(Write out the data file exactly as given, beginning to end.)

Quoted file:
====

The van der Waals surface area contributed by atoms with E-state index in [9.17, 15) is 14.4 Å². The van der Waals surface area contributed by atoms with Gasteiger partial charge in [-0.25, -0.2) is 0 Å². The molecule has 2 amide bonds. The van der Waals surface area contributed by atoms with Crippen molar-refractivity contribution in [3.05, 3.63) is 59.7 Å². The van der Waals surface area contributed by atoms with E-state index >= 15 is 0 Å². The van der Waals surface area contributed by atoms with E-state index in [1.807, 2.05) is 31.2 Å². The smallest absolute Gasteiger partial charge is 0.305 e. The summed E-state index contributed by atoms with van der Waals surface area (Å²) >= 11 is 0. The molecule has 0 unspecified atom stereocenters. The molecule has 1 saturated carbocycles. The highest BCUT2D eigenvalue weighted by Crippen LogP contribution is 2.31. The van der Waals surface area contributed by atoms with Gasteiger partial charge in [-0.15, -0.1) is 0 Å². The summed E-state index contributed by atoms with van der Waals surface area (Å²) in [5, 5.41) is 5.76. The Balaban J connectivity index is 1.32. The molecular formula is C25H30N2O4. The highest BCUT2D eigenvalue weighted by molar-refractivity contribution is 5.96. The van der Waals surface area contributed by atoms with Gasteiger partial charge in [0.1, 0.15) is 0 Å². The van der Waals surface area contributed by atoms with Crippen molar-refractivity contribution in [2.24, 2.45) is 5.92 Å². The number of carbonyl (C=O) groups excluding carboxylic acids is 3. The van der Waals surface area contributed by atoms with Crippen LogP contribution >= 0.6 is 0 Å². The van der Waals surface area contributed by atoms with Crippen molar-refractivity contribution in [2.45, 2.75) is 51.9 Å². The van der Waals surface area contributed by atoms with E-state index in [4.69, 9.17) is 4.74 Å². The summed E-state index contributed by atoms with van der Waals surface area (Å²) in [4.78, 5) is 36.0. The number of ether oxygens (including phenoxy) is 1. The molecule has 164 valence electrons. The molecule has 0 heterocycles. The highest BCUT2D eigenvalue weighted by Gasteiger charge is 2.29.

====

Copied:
The van der Waals surface area contributed by atoms with E-state index in [9.17, 15) is 14.4 Å². The van der Waals surface area contributed by atoms with Gasteiger partial charge in [-0.25, -0.2) is 0 Å². The molecule has 2 amide bonds. The van der Waals surface area contributed by atoms with Crippen molar-refractivity contribution in [3.05, 3.63) is 59.7 Å². The van der Waals surface area contributed by atoms with E-state index >= 15 is 0 Å². The van der Waals surface area contributed by atoms with E-state index in [1.807, 2.05) is 31.2 Å². The smallest absolute Gasteiger partial charge is 0.305 e. The summed E-state index contributed by atoms with van der Waals surface area (Å²) >= 11 is 0. The molecule has 0 unspecified atom stereocenters. The molecule has 1 saturated carbocycles. The highest BCUT2D eigenvalue weighted by Crippen LogP contribution is 2.31. The van der Waals surface area contributed by atoms with Gasteiger partial charge in [-0.15, -0.1) is 0 Å². The summed E-state index contributed by atoms with van der Waals surface area (Å²) in [5, 5.41) is 5.76. The Balaban J connectivity index is 1.32. The molecular formula is C25H30N2O4. The highest BCUT2D eigenvalue weighted by molar-refractivity contribution is 5.96. The van der Waals surface area contributed by atoms with Gasteiger partial charge in [0.1, 0.15) is 0 Å². The van der Waals surface area contributed by atoms with Crippen molar-refractivity contribution in [2.24, 2.45) is 5.92 Å². The number of carbonyl (C=O) groups excluding carboxylic acids is 3. The van der Waals surface area contributed by atoms with Crippen LogP contribution >= 0.6 is 0 Å². The van der Waals surface area contributed by atoms with Crippen molar-refractivity contribution in [2.45, 2.75) is 51.9 Å². The van der Waals surface area contributed by atoms with E-state index in [4.69, 9.17) is 4.74 Å². The summed E-state index contributed by atoms with van der Waals surface area (Å²) in [4.78, 5) is 36.0. The number of ether oxygens (including phenoxy) is 1. The molecule has 164 valence electrons. The molecule has 0 heterocycles. The highest BCUT2D eigenvalue weighted by Gasteiger charge is 2.29.